The high court took a step in the right direction on youth sentences
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Having worked in human rights for three years with Amnesty International, I welcome the Supreme Court's decision last week to bar mandatory life without parole sentences for juveniles.
While the Supreme Court ruling falls short of an all-out ban on life without parole sentences for juveniles, the ruling in Miller v. Alabama continues the court's progress, that started with the 2005 case Roper v. Simmons (eliminating death sentences for juveniles) and the 2010 case Graham v. Florida (eliminating life without parole sentences except for homicide), to eliminating life without parole sentences for all juveniles. The United States stands with Somalia as the only two nations that have not ratified the U.N. Convention on the Rights of the Child, resulting in 2,500 individuals who have been sentenced to life in prison without parole as juveniles (2,000 of which were sentenced because of the mandatory sentences struck down).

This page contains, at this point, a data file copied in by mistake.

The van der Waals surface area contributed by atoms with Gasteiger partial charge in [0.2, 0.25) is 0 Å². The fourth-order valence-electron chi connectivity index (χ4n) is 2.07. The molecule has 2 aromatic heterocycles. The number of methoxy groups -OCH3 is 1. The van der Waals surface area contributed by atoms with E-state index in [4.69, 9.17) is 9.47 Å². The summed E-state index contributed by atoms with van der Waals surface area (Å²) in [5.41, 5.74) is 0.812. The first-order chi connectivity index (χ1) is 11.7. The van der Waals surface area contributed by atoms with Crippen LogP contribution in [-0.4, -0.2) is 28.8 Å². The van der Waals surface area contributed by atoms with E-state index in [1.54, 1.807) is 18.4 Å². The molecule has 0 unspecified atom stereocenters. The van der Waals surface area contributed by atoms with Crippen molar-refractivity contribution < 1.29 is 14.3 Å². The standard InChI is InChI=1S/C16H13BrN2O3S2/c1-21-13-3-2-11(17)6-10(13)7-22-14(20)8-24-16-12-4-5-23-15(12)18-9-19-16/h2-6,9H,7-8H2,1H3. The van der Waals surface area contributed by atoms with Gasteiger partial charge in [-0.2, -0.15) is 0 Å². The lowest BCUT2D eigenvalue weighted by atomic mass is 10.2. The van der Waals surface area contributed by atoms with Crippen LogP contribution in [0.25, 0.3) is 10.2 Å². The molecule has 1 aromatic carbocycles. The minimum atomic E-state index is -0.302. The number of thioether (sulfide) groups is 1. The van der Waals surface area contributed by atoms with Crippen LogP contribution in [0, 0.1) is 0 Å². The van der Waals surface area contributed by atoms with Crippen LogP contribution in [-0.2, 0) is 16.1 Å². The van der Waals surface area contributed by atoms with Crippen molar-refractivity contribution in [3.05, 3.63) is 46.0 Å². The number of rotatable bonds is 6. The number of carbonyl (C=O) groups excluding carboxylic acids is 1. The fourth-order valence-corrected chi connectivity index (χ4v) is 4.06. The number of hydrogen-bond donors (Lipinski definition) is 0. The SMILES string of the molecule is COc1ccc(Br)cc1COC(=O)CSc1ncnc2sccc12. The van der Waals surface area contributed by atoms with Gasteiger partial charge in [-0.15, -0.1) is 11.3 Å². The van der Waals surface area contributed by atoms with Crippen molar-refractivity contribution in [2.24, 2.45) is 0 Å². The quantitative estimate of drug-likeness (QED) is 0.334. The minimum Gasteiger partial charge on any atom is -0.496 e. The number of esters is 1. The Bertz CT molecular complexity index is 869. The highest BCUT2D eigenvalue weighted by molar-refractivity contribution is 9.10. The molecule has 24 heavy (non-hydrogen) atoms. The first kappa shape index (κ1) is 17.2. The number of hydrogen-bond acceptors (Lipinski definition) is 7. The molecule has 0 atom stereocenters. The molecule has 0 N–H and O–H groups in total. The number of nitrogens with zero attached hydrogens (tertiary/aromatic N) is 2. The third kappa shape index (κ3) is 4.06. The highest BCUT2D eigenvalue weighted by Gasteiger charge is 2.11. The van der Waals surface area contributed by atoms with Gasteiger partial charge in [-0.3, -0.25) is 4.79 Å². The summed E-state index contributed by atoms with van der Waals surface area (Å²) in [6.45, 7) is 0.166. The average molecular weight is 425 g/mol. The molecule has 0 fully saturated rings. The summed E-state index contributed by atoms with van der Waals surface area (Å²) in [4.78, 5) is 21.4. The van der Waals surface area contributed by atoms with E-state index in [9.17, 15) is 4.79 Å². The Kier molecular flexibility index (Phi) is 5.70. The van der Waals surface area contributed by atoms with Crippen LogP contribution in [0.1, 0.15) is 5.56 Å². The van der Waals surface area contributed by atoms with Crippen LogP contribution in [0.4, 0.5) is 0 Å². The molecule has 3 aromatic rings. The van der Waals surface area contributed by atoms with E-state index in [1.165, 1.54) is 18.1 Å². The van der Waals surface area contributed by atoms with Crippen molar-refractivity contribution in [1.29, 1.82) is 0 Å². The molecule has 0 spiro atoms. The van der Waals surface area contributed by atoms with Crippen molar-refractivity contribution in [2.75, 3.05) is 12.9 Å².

This is a step in the right direction to eliminating a biased law that has contributed to black youth receiving the sentence 10 times more than their white counterparts, and a law that has led to a hopeless sentence for the majority of those who have been convicted of their first crimes (59 percent).
As local governments, nongovernmental organizations such as Amnesty International and nonprofits such as Juvenile Justice Projects work together, there is a real possibility of reducing violence in communities.
The writer is Amnesty International student coordinator at Tulane University.
First Published July 4, 2012 12:00 am